Crash course: data centre tiers
For more than 25 years, the ’s data centre tiering system has been the defining certification in the industry. But what does it mean exactly to operate a Tier III data centre compared to a Tier II facility?
The Uptime Institute was founded in 1993, and since then has operated as the third-party adjudicator of data centre resilience and complexity. Its four tier certification standards evaluate the of a data centre’s server hosting ability using a proprietary rating system that assesses power, cooling, backup capabilities, redundancies and average outage time per year. It’s also worth noting that the tiering system is progressive, so a Tier III data centre must meet the criteria for tiers I and II, in addition to those required for Tier III.
The most basic data centres. Tier I facilities are essentially warehouses with electricity and cooling. Typically used by smaller businesses and legacy operators, Tier I data centres provide the basic data centre infrastructure that goes one step beyond a server in an office. They have a dedicated space for servers and other IT components, an uninterruptible power supply, dedicated cooling systems that continue operating outside business hours, and a backup generator. Tier I facilities must be able to guarantee 99.671% uptime, and no more than 28.8 hours of downtime per year.
This is where modern data centre design methodology starts to take effect. The average enterprise data centre, or facility in a developing market will have capabilities equal to a Tier II certification. Tier II facilities are defined by their redundant capacity, including critical power and cooling redundancies that establish “an increased margin of safety against IT process disruptions that would result from site infrastructure equipment failures,” of the Uptime Institute.
The highest level of certification you’ll ever need unless you’re running a public cloud, cutting edge research facility or maybe a government. Tier III data centres are concurrently maintainable, which means they require no disruption of service even when conducting major repairs, replacements or maintenance. Also, the certification requires additional redundancy of power and cooling, “so that each and every component needed to support the IT processing environment can be shut down and maintained without impact on the IT operation.”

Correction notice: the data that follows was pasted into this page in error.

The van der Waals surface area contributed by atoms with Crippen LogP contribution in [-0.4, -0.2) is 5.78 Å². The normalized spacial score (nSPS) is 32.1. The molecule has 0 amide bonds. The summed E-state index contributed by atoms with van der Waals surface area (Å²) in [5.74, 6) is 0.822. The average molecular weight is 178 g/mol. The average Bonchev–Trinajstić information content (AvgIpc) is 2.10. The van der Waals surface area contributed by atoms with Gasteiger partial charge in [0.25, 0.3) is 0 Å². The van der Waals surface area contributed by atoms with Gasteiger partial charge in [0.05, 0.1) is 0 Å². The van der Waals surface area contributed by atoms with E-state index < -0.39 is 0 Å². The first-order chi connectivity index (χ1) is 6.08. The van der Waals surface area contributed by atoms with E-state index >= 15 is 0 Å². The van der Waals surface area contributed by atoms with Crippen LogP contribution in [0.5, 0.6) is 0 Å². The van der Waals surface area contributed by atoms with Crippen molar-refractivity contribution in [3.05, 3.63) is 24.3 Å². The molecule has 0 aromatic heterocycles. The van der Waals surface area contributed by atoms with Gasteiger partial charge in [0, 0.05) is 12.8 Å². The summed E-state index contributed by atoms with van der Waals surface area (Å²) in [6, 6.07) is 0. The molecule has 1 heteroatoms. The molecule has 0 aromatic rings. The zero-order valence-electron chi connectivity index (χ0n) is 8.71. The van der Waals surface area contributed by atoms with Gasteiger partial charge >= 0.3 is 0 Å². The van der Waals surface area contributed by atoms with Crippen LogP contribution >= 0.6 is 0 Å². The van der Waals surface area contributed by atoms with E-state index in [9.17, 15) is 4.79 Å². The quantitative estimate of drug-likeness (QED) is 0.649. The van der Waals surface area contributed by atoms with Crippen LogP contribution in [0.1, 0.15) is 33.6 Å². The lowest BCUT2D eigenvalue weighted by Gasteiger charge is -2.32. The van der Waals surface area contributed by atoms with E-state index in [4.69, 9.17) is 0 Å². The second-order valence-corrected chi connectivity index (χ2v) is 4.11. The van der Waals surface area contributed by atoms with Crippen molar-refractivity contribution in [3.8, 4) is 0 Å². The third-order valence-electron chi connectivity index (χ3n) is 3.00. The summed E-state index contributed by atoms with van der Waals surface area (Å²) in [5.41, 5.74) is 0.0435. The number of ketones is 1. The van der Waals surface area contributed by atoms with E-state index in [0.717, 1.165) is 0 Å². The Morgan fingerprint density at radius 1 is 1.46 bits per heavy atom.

So, you’ve got a major public cloud, average-sized government or respectable military to run and you need to put your data somewhere. The redundancies and capabilities provided by Tiers I through III are further built upon by Tier IV data centres with the addition of dramatically increased fault tolerance measures. “Fault Tolerance means that when individual equipment failures or distribution path interruptions occur, the effects of the events are stopped short of the IT operations,” writes Stansberry.
In conclusion, he reflects that the “Uptime Institute recognises that most data center designs are custom endeavors, with complex design elements and multiple technology choices. With all of the technology choices available to designers today, including renewable power sources, innovative distribution and advanced cooling approaches, the Tier Standard of Topology is unique in being able to encourage that usage, as long as the resulting infrastructure precisely meets the outcomes defined in the Tier Standard for the level chosen. As such, the Tier Classification System does not prescribe any specific technology, schematic or other design criteria beyond those resulting outcomes stated above. It is up to the data center owner to meet those outcome criteria in any method that fits his or her infrastructure goals based on the business parameters.”
Whatever your business demands, the Uptime Institute’s certification tiers are a solid guide to understanding the data centre that best suits your needs.